Scott Hardie | July 6, 2005
As far as I'm concerned, the most interesting news to come out of the Deep Impact experiment is a lawsuit by a Russian woman who claims it has ruined her horoscope. (link) Evidently it has already inspired her to act immorally, as she is seeking the ludicrous sum of $300 million in damages. Oh, what I wouldn't give to be an attorney in that case and demand empirical evidence in court not just that astrology is real, but that her astrological fortune is now irreparably damaged. A seventh-grader with a science textbook could rip her case apart. I don't know what the American government was thinking by investing 300 million dollars in this mission – what, were there terrorists on the comet? – but at least they can come to court with verifiable proof of Deep Impact's effects. Can she?

(Sorry, astrology believers.)

Michael Paul Cote | July 6, 2005
I heard that she contacted Madame Cleo and was told that she had a good chance of success.

Scott Hardie | July 7, 2005
I remember discussing last year (link) why professional psychics were not charged with fraud. (Maybe Steve Dunn could contribute now that we have him around as our resident legal expert.) In those cases, the psychics stay away from the law, and the law leaves them alone. But this Russian astrologer is actually attempting to build a lawsuit around her claims; how does she expect to prove them in court? Then again, I caught a few minutes of several ridiculous cases on Judge Mathis over lunch, so maybe I shouldn't wonder how foolishly unfounded lawsuits are even brought up in the first place.

Steve Dunn | July 7, 2005
Sorry man - can't help you there. At least not much!

The basic elements of fraud are...

1) a false statement, that is
2) known by the speaker to be false, which is
3) intended by the speaker to be relied upon, and
4) actually is relied upon, and
5) the reliance is reasonable, and
6) all this results in damage to the victim

That's very rough, but it's essentially correct. Volumes have been written about each of those elements, but for the hypothetical lawsuit against the psychic, I think you'd have a very hard time showing that: 1) the statement was known to be false, or 2) that any reliance was reasonable.

First, it's hard to prove someone is not a psychic. It's even harder to prove someone who claims to be a psychic KNOWS that he/she is not in fact a psychic. I know this sounds ridiculous, but fraud is actually a very tough claim to prove.

I see "reasonable reliance" as the main problem. Basically, you can't just rely on anything anyone tells you and expect to have a fraud claim available if it doesn't work out. Your reliance must be reasonable. It IS reasonable to rely on the person selling you a house not to lie about whether there's an underground oil tank on the property. It is NOT reasonable to rely on a four year-old telling you the same information. I think a court would likely find it's not reasonable to rely on the advice of a psychic.

Sorry this is so rushed and disorganized - your question actually touches on a lot of interesting thing. I just don't have time. I'm also about to go to Europe for two weeks so I probably won't even get to it... sorry!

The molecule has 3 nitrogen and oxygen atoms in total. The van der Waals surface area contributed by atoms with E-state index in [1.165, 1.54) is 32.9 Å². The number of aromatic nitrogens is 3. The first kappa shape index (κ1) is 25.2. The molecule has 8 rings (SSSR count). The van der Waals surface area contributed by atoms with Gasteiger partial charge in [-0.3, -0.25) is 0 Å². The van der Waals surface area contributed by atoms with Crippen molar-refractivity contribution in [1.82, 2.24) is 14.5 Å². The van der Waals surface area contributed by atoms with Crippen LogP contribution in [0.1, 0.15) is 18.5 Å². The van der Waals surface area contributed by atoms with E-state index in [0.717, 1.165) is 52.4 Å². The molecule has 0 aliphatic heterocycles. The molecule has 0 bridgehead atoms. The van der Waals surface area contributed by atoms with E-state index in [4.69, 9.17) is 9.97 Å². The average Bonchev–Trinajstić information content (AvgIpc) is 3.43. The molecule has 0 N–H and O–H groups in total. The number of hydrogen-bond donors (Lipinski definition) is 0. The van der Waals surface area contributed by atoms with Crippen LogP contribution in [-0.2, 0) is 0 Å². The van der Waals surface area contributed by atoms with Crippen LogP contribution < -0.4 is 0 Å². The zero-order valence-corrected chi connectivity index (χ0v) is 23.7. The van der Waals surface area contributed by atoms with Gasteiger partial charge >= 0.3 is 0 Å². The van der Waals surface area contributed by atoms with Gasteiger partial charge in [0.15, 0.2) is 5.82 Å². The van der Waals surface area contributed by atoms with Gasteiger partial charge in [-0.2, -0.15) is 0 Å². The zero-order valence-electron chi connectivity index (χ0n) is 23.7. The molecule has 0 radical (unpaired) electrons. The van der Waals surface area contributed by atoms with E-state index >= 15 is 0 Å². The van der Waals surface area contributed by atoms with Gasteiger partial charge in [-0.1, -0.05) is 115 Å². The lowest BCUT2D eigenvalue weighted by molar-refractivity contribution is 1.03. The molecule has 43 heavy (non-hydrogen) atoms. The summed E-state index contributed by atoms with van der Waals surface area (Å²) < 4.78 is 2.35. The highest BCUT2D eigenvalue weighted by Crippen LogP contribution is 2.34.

Scott Hardie | July 7, 2005
Quite all right. I'd love to read more when you get back if you still feel like writing it.

Maybe it's only because I don't believe in psychic readings anyway, but I just can't accept that any of the major professional psychics actually believe they have supernatural powers. Someone who genuinely believes in her psychic powers is going to tell a client "I don't know" when they draw a total blank. Someone who is putting on an act is never going to admit to drawing a total blank, especially when there's a national audience involved. To have gotten as successful as they are, I can only believe that the majors have gotten very good at cold readings and self-promotion, while someone employing what they believe are real psychic abilities is still working the 9-5 fortune-telling house on the corner.

As if Sylvia Browne charging $750 for a personal consultation was not damaging enough: What if someone acted on a psychic's specific suggestion and was severely injured or killed? Would that count as damage to the victim? If not fraud, what else might that be called?

Kris Weberg | July 7, 2005
I'm a skeptic myself, but I think you underestimate the human capacity for self-deception. If you want to believe you're a psychic badly enough, you'll tend to ignore contrary evidence, even to the point of employing blind guesswork rather than "actual" psychic intuitition and teling yourself that your "powers" will eliminate the random chance behind even a "blind" guess. Heck, it even happens to full-on con men; Charles Ponzi, inventor of the confidence game that bears his surname, was caught out largely because he didn't quite know when to quit -- he bought his own hype.

It's also possible that this is something like the "pious fraud" effect; you think you're psychic; you think it's important, therefore, that people believe; so you refuse to do things like admit a lack of knowledge because it might dissaude people from believing in psychic powers. Certainly there are faith healers who've done that sort of thing, knowlingly faking "healing power" because they do believe in the Holy Spirit or Kabbalah or crystal harmonic energy or whatnot, and believe that their own minor deception is worth the moral cost if it wins a convert to the larger truth or belief system.

But I tend to agree with Steve, in the end; we don't really have the ability to tell a pious fraud or just a sloppy, self-deceiving thinker from a more cognitively gifted huckster, there's plenty of reasonable doubt.

Heck, you'd have to be psychic to know.

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